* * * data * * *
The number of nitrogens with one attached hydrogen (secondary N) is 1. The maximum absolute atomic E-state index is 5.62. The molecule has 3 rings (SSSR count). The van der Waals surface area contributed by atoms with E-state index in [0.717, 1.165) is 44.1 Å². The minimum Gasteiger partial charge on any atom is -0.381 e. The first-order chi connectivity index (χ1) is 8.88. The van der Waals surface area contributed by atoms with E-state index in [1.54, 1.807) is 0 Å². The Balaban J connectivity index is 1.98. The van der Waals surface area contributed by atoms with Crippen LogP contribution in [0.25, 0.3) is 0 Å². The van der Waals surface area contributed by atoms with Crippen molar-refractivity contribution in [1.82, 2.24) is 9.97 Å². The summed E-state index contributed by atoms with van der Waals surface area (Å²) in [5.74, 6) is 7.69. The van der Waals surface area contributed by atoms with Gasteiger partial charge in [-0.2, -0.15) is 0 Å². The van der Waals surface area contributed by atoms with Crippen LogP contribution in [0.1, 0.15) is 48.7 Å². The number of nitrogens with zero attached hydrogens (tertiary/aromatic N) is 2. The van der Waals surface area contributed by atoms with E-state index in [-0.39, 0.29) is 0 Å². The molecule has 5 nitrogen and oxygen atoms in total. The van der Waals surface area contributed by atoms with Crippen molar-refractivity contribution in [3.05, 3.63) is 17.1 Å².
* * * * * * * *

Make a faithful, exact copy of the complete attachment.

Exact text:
The number of nitrogens with one attached hydrogen (secondary N) is 1. The maximum absolute atomic E-state index is 5.62. The molecule has 3 rings (SSSR count). The van der Waals surface area contributed by atoms with E-state index in [0.717, 1.165) is 44.1 Å². The minimum Gasteiger partial charge on any atom is -0.381 e. The first-order chi connectivity index (χ1) is 8.88. The van der Waals surface area contributed by atoms with E-state index in [1.54, 1.807) is 0 Å². The Balaban J connectivity index is 1.98. The van der Waals surface area contributed by atoms with Crippen LogP contribution in [0.25, 0.3) is 0 Å². The van der Waals surface area contributed by atoms with Crippen molar-refractivity contribution in [1.82, 2.24) is 9.97 Å². The summed E-state index contributed by atoms with van der Waals surface area (Å²) in [5.74, 6) is 7.69. The van der Waals surface area contributed by atoms with Gasteiger partial charge in [-0.2, -0.15) is 0 Å². The van der Waals surface area contributed by atoms with Crippen LogP contribution in [0.1, 0.15) is 48.7 Å². The number of nitrogens with zero attached hydrogens (tertiary/aromatic N) is 2. The van der Waals surface area contributed by atoms with E-state index in [-0.39, 0.29) is 0 Å². The molecule has 5 nitrogen and oxygen atoms in total. The van der Waals surface area contributed by atoms with Crippen molar-refractivity contribution in [3.05, 3.63) is 17.1 Å².